Whitgift Prefects 1962 – 50th Anniversary Reunion

From Left to Right Seated: Grant Eustace, Brian Councell, Mike Wilkinson, Paul Champness, Ken Ellis,Richard Nelmes, David Penfold, Peter Souster    Standing: Richard Elliott, Graham Hill, Gordon Brackstone, Iain Aitken, Stuart Lord, Tony Bairstow, Mike Smith, Duncan Murray, Trevor Grant, Allan George, Chris Smith, David Goodwin, Ray Knight, Robin Jenkin, Peter Cox, Robin Holt, David Elliott, Tony Stockwell, Nigel Carter

On the 3rd November, twenty-seven out of the thirty-nine incumbents of Room 27 during 1961-62 met for lunch at a small, but select hostelry in Belgravia, to celebrate our 50th anniversary, and although many of us had not seen each other since leaving school, conversations flowed instantly and easily, with pauses only for further refreshment. The decision of nine of us who attended the 1961 reunion to return to the Horse and Groom, despite the larger number to squeeze in to this small but select hostelry in Belgravia, proved to be the right one as we were fed and watered very well. Unfortunately, six were unable to attend, including Robert Kibble our senior professional who hoped to return for the third time but nevertheless still generously donated the prize for the trivia quiz, whilst six others could not be traced. The assembled gathering hailed from Canada (Gordon Brackstone), Spain (Iain Aitken), France (Graham Hill) and from all round the UK, and, perhaps as a consequence of following very diverse careers, had travelled and worked in many parts of the globe.

The academic strength of our predecessors in 1961 continued – but not necessarily as first choice. Tony Stockwell swapped the Inland Revenue for a PhD in Malaysian history, having previously taught in Sarawak with VSO, before becoming a professor in Asian and Imperial History at London University, whilst Richard Elliott after 31 years with ICI , is now a visiting Fellow at Cranfield School of Management. Michael Symes nurtured a specialist interest in garden history, eventually founding an MA course in Garden History in 2000, having written many articles and books on the subject.

A few who had started in finance soon decided other opportunities were more appealing. After two years as a banker, Jerry Hartley became a professional scuba diver and spent two chilly years based on North Sea gas rigs before moving to Cape Town to work in warmer waters looking for diamonds and oil. David Elliott left Barings to pursue his love of the performing arts by joining the English National Opera as Finance Director, before moving to The Royal Albert Hall to oversee the building restoration project in the 1990s.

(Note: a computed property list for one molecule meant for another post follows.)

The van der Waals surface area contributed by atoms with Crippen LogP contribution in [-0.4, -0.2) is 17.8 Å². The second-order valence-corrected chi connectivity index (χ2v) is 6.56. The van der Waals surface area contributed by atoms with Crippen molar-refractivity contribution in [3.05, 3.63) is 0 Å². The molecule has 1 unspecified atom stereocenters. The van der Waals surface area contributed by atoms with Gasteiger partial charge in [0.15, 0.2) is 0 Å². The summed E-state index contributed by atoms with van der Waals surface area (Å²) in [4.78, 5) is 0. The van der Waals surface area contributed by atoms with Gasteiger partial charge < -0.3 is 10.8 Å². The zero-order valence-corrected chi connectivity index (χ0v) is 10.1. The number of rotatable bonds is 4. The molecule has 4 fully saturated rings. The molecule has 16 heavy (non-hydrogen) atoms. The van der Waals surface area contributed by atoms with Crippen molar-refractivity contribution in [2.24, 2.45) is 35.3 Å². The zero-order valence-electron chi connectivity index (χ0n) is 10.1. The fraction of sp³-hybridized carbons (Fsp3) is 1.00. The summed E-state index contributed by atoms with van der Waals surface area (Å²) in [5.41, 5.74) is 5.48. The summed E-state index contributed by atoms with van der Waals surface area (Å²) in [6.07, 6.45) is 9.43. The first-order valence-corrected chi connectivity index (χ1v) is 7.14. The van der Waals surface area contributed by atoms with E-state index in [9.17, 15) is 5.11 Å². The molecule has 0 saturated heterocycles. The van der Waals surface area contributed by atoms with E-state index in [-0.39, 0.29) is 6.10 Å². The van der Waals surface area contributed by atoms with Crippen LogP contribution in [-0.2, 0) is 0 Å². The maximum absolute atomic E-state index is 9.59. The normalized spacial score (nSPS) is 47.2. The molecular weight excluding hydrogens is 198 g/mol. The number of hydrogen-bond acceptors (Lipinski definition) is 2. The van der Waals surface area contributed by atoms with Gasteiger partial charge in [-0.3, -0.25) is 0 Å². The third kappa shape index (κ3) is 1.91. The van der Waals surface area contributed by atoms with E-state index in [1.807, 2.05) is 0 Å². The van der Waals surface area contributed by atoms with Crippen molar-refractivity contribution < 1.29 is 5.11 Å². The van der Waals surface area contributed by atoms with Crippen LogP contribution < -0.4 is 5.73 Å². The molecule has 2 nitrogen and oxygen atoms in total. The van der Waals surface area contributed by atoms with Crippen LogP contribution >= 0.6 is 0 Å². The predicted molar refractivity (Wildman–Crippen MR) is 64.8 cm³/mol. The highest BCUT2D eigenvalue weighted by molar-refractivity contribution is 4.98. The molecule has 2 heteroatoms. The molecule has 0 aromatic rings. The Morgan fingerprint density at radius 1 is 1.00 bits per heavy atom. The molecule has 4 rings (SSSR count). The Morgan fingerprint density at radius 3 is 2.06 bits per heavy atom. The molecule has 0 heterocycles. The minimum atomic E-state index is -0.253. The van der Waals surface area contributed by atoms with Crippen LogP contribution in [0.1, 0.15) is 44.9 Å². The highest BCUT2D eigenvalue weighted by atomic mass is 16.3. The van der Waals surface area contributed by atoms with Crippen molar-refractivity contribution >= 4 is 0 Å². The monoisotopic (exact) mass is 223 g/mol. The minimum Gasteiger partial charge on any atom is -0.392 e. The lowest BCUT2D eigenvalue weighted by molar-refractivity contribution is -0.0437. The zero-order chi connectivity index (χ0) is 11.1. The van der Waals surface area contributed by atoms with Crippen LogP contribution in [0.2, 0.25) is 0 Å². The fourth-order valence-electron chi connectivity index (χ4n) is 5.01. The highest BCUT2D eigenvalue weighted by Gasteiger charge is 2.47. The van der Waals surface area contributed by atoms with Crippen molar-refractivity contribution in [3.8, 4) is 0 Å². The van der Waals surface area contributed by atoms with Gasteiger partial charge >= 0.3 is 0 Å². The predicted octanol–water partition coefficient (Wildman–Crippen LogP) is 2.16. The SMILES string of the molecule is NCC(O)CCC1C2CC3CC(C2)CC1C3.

Time spent in the school cadet force under the eagle eyes of Major Thomas and Commander Hall clearly encouraged some to consider the armed forces – although with varying objectives. Grant Eustace spent eleven years in the Royal Navy – five as a helicopter pilot – before becoming a writer of video scripts and of plays for radio, whereas Mike Wilkinson and Stuart Lord used their time in the RAF and the Navy to qualify as a dentist and doctor respectively. Paul Champness and Brian Councell joined the HAC, with a varying degree of commitment; it may be pure coincidence that both have earned their living subsequently in the drinks industry .

In very different professions, Duncan Murray and Iain Aitken have applied their skills extensively overseas. As an engineer Duncan worked on projects in rural pre Ceausescu Romania, followed by 18 months in Nigeria immediately after the Civil War, and then Hong Kong to stabilise mountain slopes and help construct the Mass Transit Railway. Iain, a medical man, has spent the last fifty years helping developing countries to improve their quality of health services, working in Sierra Leone, Papua New Guinea and Afghanistan to name but a few – with an interval teaching at Harvard thrown into the mix.

Apart from Robin Jenkin, now a man of the cloth, Iain was almost the only one still in full time employment, although those in academia clearly find it more difficult to stop than those who had worked in large commercial organisations. Whilst formally retired, Richard Nelmes continues to work with his research group at Edinburgh University developing new neutron and x-ray techniques for high pressure research – a process he describes as ‘we squeeze things to see what happens and there have been several surprises and a few loud bangs!’. On the other, hand Allan George oversaw the computerisation of a government pension payments system when working for Crown Agents and managed to secure a pension package for himself more than 20 years ago!

As well as catching up with the last fifty years, Peter Cox entertained us by jogging failing memories with reminiscences of our time at Whitgift – many of those present whose exploits were uncovered by Peter’s research were clearly hoping these would not be made public in his forthcoming publication “Memories of Whitgift”. Our group included two OWA presidents – regrettably Pip Burley, OWA President and Chief Barker of The Variety Club in 1999, could not be with us but Mike Wilkinson (2005 President, and the only one of us to have played representative sport at both Lords and Twickenham), stood in and updated us on developments at the school and in the OWA.

The remarkable achievements of the boys at Whitgift now are testament to the outstanding development of the school since 1962, so no doubt future OWs will also look back on their time at the school with the same affection and gratitude as we do for the education and opportunities that were given to us 50 years ago.

Unable to attend: Brian Allison, Pip Burley, Jerry Hartley, Robert Kibble, John Spanswick CBE, Michael Symes.